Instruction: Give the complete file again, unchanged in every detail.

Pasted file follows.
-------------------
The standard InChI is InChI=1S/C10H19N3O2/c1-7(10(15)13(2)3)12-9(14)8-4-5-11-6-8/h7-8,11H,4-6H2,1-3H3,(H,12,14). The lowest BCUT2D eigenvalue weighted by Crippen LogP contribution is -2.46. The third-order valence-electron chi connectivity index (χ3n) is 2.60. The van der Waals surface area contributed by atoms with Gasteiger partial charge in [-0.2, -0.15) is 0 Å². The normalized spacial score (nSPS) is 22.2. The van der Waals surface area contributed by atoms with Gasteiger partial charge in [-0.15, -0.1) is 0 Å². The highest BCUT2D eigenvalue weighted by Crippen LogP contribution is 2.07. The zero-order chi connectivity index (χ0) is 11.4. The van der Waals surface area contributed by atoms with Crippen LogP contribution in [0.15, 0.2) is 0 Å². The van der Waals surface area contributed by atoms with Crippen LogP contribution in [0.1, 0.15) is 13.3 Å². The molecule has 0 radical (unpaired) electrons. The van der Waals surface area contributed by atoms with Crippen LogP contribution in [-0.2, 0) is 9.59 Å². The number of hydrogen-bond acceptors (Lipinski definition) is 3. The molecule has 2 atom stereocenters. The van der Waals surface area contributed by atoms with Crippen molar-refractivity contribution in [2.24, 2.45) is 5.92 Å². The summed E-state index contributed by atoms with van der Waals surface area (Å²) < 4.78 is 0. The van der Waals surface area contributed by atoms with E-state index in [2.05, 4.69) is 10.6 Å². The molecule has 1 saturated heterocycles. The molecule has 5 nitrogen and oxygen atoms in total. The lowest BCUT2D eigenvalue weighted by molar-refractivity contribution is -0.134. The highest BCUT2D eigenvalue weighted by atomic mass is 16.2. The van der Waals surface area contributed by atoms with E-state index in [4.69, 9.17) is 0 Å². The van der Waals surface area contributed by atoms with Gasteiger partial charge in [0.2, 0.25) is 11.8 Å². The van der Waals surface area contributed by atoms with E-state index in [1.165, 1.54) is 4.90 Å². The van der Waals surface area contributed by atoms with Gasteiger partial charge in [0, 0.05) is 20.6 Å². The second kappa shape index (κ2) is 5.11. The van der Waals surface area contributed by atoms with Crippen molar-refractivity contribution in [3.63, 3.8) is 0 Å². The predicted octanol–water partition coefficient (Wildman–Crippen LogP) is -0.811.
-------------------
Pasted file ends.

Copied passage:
The standard InChI is InChI=1S/C10H19N3O2/c1-7(10(15)13(2)3)12-9(14)8-4-5-11-6-8/h7-8,11H,4-6H2,1-3H3,(H,12,14). The lowest BCUT2D eigenvalue weighted by Crippen LogP contribution is -2.46. The third-order valence-electron chi connectivity index (χ3n) is 2.60. The van der Waals surface area contributed by atoms with Gasteiger partial charge in [-0.2, -0.15) is 0 Å². The normalized spacial score (nSPS) is 22.2. The van der Waals surface area contributed by atoms with Gasteiger partial charge in [-0.15, -0.1) is 0 Å². The highest BCUT2D eigenvalue weighted by Crippen LogP contribution is 2.07. The zero-order chi connectivity index (χ0) is 11.4. The van der Waals surface area contributed by atoms with Crippen LogP contribution in [0.15, 0.2) is 0 Å². The van der Waals surface area contributed by atoms with Crippen LogP contribution in [0.1, 0.15) is 13.3 Å². The molecule has 0 radical (unpaired) electrons. The van der Waals surface area contributed by atoms with Crippen LogP contribution in [-0.2, 0) is 9.59 Å². The number of hydrogen-bond acceptors (Lipinski definition) is 3. The molecule has 2 atom stereocenters. The van der Waals surface area contributed by atoms with Crippen molar-refractivity contribution in [2.24, 2.45) is 5.92 Å². The summed E-state index contributed by atoms with van der Waals surface area (Å²) < 4.78 is 0. The van der Waals surface area contributed by atoms with E-state index in [2.05, 4.69) is 10.6 Å². The molecule has 1 saturated heterocycles. The molecule has 5 nitrogen and oxygen atoms in total. The lowest BCUT2D eigenvalue weighted by molar-refractivity contribution is -0.134. The highest BCUT2D eigenvalue weighted by atomic mass is 16.2. The van der Waals surface area contributed by atoms with E-state index in [4.69, 9.17) is 0 Å². The van der Waals surface area contributed by atoms with Gasteiger partial charge in [0.2, 0.25) is 11.8 Å². The van der Waals surface area contributed by atoms with E-state index in [1.165, 1.54) is 4.90 Å². The van der Waals surface area contributed by atoms with Gasteiger partial charge in [0, 0.05) is 20.6 Å². The second kappa shape index (κ2) is 5.11. The van der Waals surface area contributed by atoms with Crippen molar-refractivity contribution in [3.63, 3.8) is 0 Å². The predicted octanol–water partition coefficient (Wildman–Crippen LogP) is -0.811.